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RS5500: Seminar in Research Methods

This guide supports research for graduate students in the RS5500 course.

Lit Review 101

A literature review asks: What do we know - or not know - about this particular issue/ topic/ subject?

How well you answer this question depends upon:

  1. the effectiveness of your search for information
  2. the quality & reliability of the sources you choose
  3. your ability to synthesize the sources you select

The Process

The “literature” represents an on-going scholarly conversation. A literature review “re-views” – looks again – at what others have said, done, found in a particular area.

The “literature” you choose will inform and underpin everything you write, so plan searches carefully.

Search

An effective literature search:

  • reduces time spent looking for information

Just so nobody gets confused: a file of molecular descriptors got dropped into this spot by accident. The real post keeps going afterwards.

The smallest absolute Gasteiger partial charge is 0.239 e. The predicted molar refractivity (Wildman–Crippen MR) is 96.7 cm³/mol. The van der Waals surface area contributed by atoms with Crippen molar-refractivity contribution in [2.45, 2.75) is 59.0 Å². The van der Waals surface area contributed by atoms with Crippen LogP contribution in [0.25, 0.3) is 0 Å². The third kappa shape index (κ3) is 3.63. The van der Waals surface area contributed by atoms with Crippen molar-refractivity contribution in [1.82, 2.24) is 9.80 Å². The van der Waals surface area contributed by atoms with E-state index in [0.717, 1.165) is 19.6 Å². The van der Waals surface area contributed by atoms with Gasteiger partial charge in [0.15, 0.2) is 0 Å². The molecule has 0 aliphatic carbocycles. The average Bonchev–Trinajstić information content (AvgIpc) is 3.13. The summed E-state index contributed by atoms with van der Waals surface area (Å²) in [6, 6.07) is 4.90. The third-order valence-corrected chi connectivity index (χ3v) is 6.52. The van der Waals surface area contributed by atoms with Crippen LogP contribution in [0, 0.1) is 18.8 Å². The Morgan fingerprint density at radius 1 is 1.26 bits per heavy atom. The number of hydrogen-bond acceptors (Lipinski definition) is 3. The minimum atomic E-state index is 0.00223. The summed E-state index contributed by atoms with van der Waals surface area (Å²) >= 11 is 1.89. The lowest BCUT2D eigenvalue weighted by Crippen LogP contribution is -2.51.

• maximizes quality and appropriateness of results
  • helps clarify the scope of your research topic
  • helps define and “refine” the research question(s)
  • helps find data and research methods
  • helps locate a ‘niche’ in the literature
  • helps identify experts/ important works in the field

 

Assess

 

Topic relevance: Is the literature on the same topic as you proposed to study?

Individual and site relevance: Does the literature examine the same individuals and sites you want to study?

If not

 

Summarize

Summarize each source to: 

  • Recap the important and most relevant information found in each source 
  • Identify variables 
  • Identify context/ setting 
  • Identify theories 
  • Identify findings

 

Synthesize

Integrate the literature – enter into the on-going scholarly conversation with your own narrative about how these perspectives, findings, conclusions, fit together with one another – and – with your research questions 

  • Identify similarities and differences 
  • Trace the intellectual progression of the field, including major debates 
  • Reflect upon the importance of the body of literature for your research 
  • Evaluate the sources and advise the reader on the most pertinent or relevant.

 

Source: Nita Bryant, Virginia Commonwealth University, November 18, 2013.